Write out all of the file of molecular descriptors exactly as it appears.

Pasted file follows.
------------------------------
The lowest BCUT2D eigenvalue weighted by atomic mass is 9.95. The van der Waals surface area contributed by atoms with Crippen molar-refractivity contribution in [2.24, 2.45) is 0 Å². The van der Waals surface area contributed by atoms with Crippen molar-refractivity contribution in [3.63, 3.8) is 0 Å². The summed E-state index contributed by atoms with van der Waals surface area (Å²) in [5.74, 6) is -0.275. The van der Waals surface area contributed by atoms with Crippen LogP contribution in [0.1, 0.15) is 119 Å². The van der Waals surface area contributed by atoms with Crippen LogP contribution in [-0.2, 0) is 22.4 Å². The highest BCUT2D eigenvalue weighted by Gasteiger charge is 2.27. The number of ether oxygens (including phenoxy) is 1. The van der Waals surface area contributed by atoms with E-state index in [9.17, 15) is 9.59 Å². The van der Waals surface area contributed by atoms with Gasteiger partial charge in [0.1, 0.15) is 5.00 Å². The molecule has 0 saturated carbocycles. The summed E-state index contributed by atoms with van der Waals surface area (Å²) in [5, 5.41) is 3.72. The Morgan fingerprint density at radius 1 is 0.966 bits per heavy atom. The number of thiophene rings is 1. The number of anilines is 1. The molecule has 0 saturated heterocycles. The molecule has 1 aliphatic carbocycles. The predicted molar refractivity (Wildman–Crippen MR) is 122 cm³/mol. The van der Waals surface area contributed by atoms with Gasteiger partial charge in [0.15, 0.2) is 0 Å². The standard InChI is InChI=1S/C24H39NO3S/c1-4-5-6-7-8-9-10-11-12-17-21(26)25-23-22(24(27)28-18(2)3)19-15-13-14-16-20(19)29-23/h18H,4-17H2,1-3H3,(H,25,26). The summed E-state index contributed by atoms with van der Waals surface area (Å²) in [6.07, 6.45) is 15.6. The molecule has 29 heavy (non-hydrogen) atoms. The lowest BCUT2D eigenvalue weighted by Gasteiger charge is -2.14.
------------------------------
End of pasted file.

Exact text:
The lowest BCUT2D eigenvalue weighted by atomic mass is 9.95. The van der Waals surface area contributed by atoms with Crippen molar-refractivity contribution in [2.24, 2.45) is 0 Å². The van der Waals surface area contributed by atoms with Crippen molar-refractivity contribution in [3.63, 3.8) is 0 Å². The summed E-state index contributed by atoms with van der Waals surface area (Å²) in [5.74, 6) is -0.275. The van der Waals surface area contributed by atoms with Crippen LogP contribution in [0.1, 0.15) is 119 Å². The van der Waals surface area contributed by atoms with Crippen LogP contribution in [-0.2, 0) is 22.4 Å². The highest BCUT2D eigenvalue weighted by Gasteiger charge is 2.27. The number of ether oxygens (including phenoxy) is 1. The van der Waals surface area contributed by atoms with E-state index in [9.17, 15) is 9.59 Å². The van der Waals surface area contributed by atoms with Gasteiger partial charge in [0.1, 0.15) is 5.00 Å². The molecule has 0 saturated carbocycles. The summed E-state index contributed by atoms with van der Waals surface area (Å²) in [5, 5.41) is 3.72. The Morgan fingerprint density at radius 1 is 0.966 bits per heavy atom. The number of thiophene rings is 1. The number of anilines is 1. The molecule has 0 saturated heterocycles. The molecule has 1 aliphatic carbocycles. The predicted molar refractivity (Wildman–Crippen MR) is 122 cm³/mol. The van der Waals surface area contributed by atoms with Gasteiger partial charge in [0.15, 0.2) is 0 Å². The standard InChI is InChI=1S/C24H39NO3S/c1-4-5-6-7-8-9-10-11-12-17-21(26)25-23-22(24(27)28-18(2)3)19-15-13-14-16-20(19)29-23/h18H,4-17H2,1-3H3,(H,25,26). The summed E-state index contributed by atoms with van der Waals surface area (Å²) in [6.07, 6.45) is 15.6. The molecule has 29 heavy (non-hydrogen) atoms. The lowest BCUT2D eigenvalue weighted by Gasteiger charge is -2.14.